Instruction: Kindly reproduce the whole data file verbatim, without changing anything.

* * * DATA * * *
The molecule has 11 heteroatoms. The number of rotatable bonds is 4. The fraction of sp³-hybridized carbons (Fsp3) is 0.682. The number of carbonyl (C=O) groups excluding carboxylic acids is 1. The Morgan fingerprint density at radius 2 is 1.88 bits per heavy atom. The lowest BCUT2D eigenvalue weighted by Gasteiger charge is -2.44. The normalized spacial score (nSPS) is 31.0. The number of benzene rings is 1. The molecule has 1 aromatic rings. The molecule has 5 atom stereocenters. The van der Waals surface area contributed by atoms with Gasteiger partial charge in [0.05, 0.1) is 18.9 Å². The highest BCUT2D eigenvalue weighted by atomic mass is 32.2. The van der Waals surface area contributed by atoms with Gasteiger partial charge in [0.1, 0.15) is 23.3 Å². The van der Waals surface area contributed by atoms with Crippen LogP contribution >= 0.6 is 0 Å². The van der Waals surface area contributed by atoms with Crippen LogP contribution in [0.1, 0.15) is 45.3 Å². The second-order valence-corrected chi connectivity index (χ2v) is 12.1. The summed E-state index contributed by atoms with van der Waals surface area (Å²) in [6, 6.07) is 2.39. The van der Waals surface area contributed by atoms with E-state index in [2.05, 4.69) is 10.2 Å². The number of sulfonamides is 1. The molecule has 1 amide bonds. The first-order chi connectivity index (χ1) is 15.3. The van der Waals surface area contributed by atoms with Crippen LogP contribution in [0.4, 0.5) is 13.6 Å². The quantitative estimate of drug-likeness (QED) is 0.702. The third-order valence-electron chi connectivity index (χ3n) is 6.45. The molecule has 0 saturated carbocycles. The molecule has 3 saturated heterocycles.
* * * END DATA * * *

The molecule has 11 heteroatoms. The number of rotatable bonds is 4. The fraction of sp³-hybridized carbons (Fsp3) is 0.682. The number of carbonyl (C=O) groups excluding carboxylic acids is 1. The Morgan fingerprint density at radius 2 is 1.88 bits per heavy atom. The lowest BCUT2D eigenvalue weighted by Gasteiger charge is -2.44. The normalized spacial score (nSPS) is 31.0. The number of benzene rings is 1. The molecule has 1 aromatic rings. The molecule has 5 atom stereocenters. The van der Waals surface area contributed by atoms with Gasteiger partial charge in [0.05, 0.1) is 18.9 Å². The highest BCUT2D eigenvalue weighted by atomic mass is 32.2. The van der Waals surface area contributed by atoms with Gasteiger partial charge in [0.1, 0.15) is 23.3 Å². The van der Waals surface area contributed by atoms with Crippen LogP contribution >= 0.6 is 0 Å². The van der Waals surface area contributed by atoms with Crippen LogP contribution in [0.1, 0.15) is 45.3 Å². The second-order valence-corrected chi connectivity index (χ2v) is 12.1. The summed E-state index contributed by atoms with van der Waals surface area (Å²) in [6, 6.07) is 2.39. The van der Waals surface area contributed by atoms with E-state index in [2.05, 4.69) is 10.2 Å². The number of sulfonamides is 1. The molecule has 1 amide bonds. The first-order chi connectivity index (χ1) is 15.3. The van der Waals surface area contributed by atoms with Crippen LogP contribution in [0.4, 0.5) is 13.6 Å². The quantitative estimate of drug-likeness (QED) is 0.702. The third-order valence-electron chi connectivity index (χ3n) is 6.45. The molecule has 0 saturated carbocycles. The molecule has 3 saturated heterocycles.